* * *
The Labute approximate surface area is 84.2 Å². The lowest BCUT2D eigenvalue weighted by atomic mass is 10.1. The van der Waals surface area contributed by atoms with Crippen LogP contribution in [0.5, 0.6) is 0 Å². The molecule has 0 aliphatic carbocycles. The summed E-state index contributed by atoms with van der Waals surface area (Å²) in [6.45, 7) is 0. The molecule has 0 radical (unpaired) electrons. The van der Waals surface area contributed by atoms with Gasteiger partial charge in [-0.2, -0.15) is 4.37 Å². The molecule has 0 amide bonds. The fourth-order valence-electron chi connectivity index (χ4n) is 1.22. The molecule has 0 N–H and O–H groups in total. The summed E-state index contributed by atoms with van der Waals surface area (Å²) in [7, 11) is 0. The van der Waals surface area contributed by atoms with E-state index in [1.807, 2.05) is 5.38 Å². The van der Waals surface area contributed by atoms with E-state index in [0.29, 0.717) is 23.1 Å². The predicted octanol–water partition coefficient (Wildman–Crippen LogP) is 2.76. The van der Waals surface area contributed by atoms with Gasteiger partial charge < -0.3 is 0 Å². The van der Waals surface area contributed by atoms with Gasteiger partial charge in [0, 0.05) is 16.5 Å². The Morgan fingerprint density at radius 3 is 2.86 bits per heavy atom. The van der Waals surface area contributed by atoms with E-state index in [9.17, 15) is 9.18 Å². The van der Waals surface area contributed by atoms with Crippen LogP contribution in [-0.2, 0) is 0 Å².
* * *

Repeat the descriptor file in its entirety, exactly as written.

The Labute approximate surface area is 84.2 Å². The lowest BCUT2D eigenvalue weighted by atomic mass is 10.1. The van der Waals surface area contributed by atoms with Crippen LogP contribution in [0.5, 0.6) is 0 Å². The molecule has 0 aliphatic carbocycles. The summed E-state index contributed by atoms with van der Waals surface area (Å²) in [6.45, 7) is 0. The molecule has 0 radical (unpaired) electrons. The van der Waals surface area contributed by atoms with Gasteiger partial charge in [-0.2, -0.15) is 4.37 Å². The molecule has 0 amide bonds. The fourth-order valence-electron chi connectivity index (χ4n) is 1.22. The molecule has 0 N–H and O–H groups in total. The summed E-state index contributed by atoms with van der Waals surface area (Å²) in [7, 11) is 0. The van der Waals surface area contributed by atoms with E-state index in [1.807, 2.05) is 5.38 Å². The van der Waals surface area contributed by atoms with E-state index in [0.29, 0.717) is 23.1 Å². The predicted octanol–water partition coefficient (Wildman–Crippen LogP) is 2.76. The van der Waals surface area contributed by atoms with Gasteiger partial charge < -0.3 is 0 Å². The van der Waals surface area contributed by atoms with Gasteiger partial charge in [0, 0.05) is 16.5 Å². The Morgan fingerprint density at radius 3 is 2.86 bits per heavy atom. The van der Waals surface area contributed by atoms with E-state index in [9.17, 15) is 9.18 Å². The van der Waals surface area contributed by atoms with Crippen LogP contribution in [-0.2, 0) is 0 Å².